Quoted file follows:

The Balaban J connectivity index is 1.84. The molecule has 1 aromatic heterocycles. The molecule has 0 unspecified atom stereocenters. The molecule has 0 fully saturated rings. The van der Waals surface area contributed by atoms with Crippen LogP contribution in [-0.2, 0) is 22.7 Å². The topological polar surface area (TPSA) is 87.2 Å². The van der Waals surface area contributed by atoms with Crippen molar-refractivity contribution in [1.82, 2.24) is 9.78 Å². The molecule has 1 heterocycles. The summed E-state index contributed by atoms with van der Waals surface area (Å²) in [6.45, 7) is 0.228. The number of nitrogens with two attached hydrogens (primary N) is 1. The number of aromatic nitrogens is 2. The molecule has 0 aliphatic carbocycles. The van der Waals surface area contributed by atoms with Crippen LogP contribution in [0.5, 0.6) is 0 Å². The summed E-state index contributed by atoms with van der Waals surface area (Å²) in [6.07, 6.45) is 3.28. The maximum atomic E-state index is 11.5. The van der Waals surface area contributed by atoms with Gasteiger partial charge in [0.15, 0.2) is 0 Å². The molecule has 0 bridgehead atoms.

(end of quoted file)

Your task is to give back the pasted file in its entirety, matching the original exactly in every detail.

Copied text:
The Balaban J connectivity index is 1.84. The molecule has 1 aromatic heterocycles. The molecule has 0 unspecified atom stereocenters. The molecule has 0 fully saturated rings. The van der Waals surface area contributed by atoms with Crippen LogP contribution in [-0.2, 0) is 22.7 Å². The topological polar surface area (TPSA) is 87.2 Å². The van der Waals surface area contributed by atoms with Crippen molar-refractivity contribution in [1.82, 2.24) is 9.78 Å². The molecule has 1 heterocycles. The summed E-state index contributed by atoms with van der Waals surface area (Å²) in [6.45, 7) is 0.228. The number of nitrogens with two attached hydrogens (primary N) is 1. The number of aromatic nitrogens is 2. The molecule has 0 aliphatic carbocycles. The van der Waals surface area contributed by atoms with Crippen LogP contribution in [0.5, 0.6) is 0 Å². The summed E-state index contributed by atoms with van der Waals surface area (Å²) in [6.07, 6.45) is 3.28. The maximum atomic E-state index is 11.5. The van der Waals surface area contributed by atoms with Gasteiger partial charge in [0.15, 0.2) is 0 Å². The molecule has 0 bridgehead atoms.